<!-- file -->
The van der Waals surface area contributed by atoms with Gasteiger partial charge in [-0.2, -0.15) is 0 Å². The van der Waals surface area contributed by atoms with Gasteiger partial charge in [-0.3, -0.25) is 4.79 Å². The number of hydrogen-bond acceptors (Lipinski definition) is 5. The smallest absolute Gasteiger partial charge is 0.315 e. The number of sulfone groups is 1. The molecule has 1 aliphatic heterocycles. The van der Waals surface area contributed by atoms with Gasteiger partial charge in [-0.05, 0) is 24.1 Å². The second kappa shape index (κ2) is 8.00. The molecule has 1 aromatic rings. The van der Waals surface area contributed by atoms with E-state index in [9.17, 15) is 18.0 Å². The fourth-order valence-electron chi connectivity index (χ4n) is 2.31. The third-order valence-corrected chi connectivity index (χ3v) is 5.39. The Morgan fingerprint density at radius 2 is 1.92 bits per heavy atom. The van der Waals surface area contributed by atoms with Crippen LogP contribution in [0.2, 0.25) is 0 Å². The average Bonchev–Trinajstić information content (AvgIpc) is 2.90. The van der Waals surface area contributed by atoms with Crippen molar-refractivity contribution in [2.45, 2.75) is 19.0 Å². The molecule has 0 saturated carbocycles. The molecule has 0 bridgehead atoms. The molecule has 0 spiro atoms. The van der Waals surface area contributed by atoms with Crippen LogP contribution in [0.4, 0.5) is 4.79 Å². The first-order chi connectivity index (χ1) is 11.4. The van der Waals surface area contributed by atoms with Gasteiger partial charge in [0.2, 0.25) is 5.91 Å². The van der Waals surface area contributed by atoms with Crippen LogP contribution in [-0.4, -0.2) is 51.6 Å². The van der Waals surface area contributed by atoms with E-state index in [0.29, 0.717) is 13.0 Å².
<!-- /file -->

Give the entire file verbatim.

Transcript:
The van der Waals surface area contributed by atoms with Gasteiger partial charge in [-0.2, -0.15) is 0 Å². The van der Waals surface area contributed by atoms with Gasteiger partial charge in [-0.3, -0.25) is 4.79 Å². The number of hydrogen-bond acceptors (Lipinski definition) is 5. The smallest absolute Gasteiger partial charge is 0.315 e. The number of sulfone groups is 1. The molecule has 1 aliphatic heterocycles. The van der Waals surface area contributed by atoms with Gasteiger partial charge in [-0.05, 0) is 24.1 Å². The second kappa shape index (κ2) is 8.00. The molecule has 1 aromatic rings. The van der Waals surface area contributed by atoms with E-state index in [9.17, 15) is 18.0 Å². The fourth-order valence-electron chi connectivity index (χ4n) is 2.31. The third-order valence-corrected chi connectivity index (χ3v) is 5.39. The Morgan fingerprint density at radius 2 is 1.92 bits per heavy atom. The van der Waals surface area contributed by atoms with Crippen LogP contribution in [0.2, 0.25) is 0 Å². The average Bonchev–Trinajstić information content (AvgIpc) is 2.90. The van der Waals surface area contributed by atoms with Crippen molar-refractivity contribution in [2.45, 2.75) is 19.0 Å². The molecule has 0 saturated carbocycles. The molecule has 0 bridgehead atoms. The molecule has 0 spiro atoms. The van der Waals surface area contributed by atoms with Crippen LogP contribution in [0.4, 0.5) is 4.79 Å². The first-order chi connectivity index (χ1) is 11.4. The van der Waals surface area contributed by atoms with Gasteiger partial charge in [0.2, 0.25) is 5.91 Å². The van der Waals surface area contributed by atoms with Crippen LogP contribution in [-0.4, -0.2) is 51.6 Å². The van der Waals surface area contributed by atoms with E-state index in [0.29, 0.717) is 13.0 Å².